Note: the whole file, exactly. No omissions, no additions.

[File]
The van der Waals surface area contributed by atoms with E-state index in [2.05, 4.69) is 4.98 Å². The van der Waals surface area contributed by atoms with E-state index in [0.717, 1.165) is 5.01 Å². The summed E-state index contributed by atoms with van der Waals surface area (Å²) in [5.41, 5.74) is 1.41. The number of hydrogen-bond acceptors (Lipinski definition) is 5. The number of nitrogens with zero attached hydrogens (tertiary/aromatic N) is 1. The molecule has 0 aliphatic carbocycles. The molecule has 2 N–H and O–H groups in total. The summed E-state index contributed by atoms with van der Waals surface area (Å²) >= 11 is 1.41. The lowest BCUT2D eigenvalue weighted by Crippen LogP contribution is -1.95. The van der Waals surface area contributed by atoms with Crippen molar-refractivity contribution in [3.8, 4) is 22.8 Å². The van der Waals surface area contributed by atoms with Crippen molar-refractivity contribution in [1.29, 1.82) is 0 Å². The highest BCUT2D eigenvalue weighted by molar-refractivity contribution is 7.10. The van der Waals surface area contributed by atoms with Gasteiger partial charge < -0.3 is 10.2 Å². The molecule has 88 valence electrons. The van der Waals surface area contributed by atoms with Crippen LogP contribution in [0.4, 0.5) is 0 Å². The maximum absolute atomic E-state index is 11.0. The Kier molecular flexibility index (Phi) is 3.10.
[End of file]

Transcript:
The van der Waals surface area contributed by atoms with E-state index in [2.05, 4.69) is 4.98 Å². The van der Waals surface area contributed by atoms with E-state index in [0.717, 1.165) is 5.01 Å². The summed E-state index contributed by atoms with van der Waals surface area (Å²) in [5.41, 5.74) is 1.41. The number of hydrogen-bond acceptors (Lipinski definition) is 5. The number of nitrogens with zero attached hydrogens (tertiary/aromatic N) is 1. The molecule has 0 aliphatic carbocycles. The molecule has 2 N–H and O–H groups in total. The summed E-state index contributed by atoms with van der Waals surface area (Å²) >= 11 is 1.41. The lowest BCUT2D eigenvalue weighted by Crippen LogP contribution is -1.95. The van der Waals surface area contributed by atoms with Crippen molar-refractivity contribution in [3.8, 4) is 22.8 Å². The van der Waals surface area contributed by atoms with Crippen molar-refractivity contribution in [1.29, 1.82) is 0 Å². The highest BCUT2D eigenvalue weighted by molar-refractivity contribution is 7.10. The van der Waals surface area contributed by atoms with Gasteiger partial charge < -0.3 is 10.2 Å². The molecule has 88 valence electrons. The van der Waals surface area contributed by atoms with Crippen LogP contribution in [0.4, 0.5) is 0 Å². The maximum absolute atomic E-state index is 11.0. The Kier molecular flexibility index (Phi) is 3.10.